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Carbon Pricing, Growth and the Environment

Carbon Pricing, Growth and the Environment

Critical Issues in Environmental Taxation series

Edited by Larry Kreiser, Ana Yábar Sterling, Pedro Herrera, Janet E. Milne and Hope Ashiabor

The emphasis of the book lies in finding critical solutions to global climate change including chapters on environmental fiscal reform and unemployment in Spain, EU structural and cohesion policy and sustainable development, ecological tax reform in Europe and Asia, Australia’s carbon pricing mechanism, and many other timely topics.

Chapter 12: Linking land sector activities to emissions trading: Australia’s carbon farming initiative

Celeste M. Black

Subjects: economics and finance, environmental economics, public finance, environment, climate change, environmental economics, law - academic, tax law and fiscal policy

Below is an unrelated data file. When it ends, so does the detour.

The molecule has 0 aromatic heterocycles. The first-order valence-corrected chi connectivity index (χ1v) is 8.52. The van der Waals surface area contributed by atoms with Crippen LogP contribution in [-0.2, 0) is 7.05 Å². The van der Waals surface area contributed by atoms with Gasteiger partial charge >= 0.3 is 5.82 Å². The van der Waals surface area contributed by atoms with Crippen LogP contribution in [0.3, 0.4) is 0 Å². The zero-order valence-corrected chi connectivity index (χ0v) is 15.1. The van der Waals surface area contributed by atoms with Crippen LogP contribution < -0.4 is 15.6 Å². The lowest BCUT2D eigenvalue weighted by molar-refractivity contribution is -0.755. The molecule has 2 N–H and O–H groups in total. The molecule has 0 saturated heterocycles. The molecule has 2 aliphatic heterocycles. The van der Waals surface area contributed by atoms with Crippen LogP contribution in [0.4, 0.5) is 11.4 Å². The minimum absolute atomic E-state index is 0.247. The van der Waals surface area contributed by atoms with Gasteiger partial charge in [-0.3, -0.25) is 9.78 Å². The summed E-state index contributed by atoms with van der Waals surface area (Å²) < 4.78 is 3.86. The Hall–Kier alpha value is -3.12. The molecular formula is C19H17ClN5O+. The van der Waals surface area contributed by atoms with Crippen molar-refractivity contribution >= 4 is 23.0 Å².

The Australian Government’s comprehensive response to the global challenge of climate change, the Clean Energy Plan, centres on the establishment of a price on carbon through an emissions trading scheme (cap and trade mechanism) with a transitional fixed price period, which effectively acts as a carbon tax in this period. An important component of the overall strategy includes the creation of incentives to sequester carbon and reduce emissions in the land use sector, including forestry and agriculture. These incentive measures have been gathered together under the banner of the Carbon Farming Initiative and have gone far beyond the reforestation incentives included in the earlier, failed Carbon Pollution Reduction Scheme. This chapter provides an overview of the main features of the Carbon Farming Initiative and highlights the breadth of project types contemplated by the scheme, as well as the scheme design features that have been included to improve the efficiency and transparency of the scheme’s operation. The chapter commences with an overview of the Clean Energy Plan and its link to the Carbon Farming Initiative. The chapter will proceed to describe the various scheme processes that lead to the declaration of an eligible offsets project and analyse the types of project that may be eligible, including a discussion of the Government’s ‘positive list’ and ‘negative list’ approach. The paper will then describe the reporting mechanism and the features of the scheme designed to ensure permanence of sequestration.

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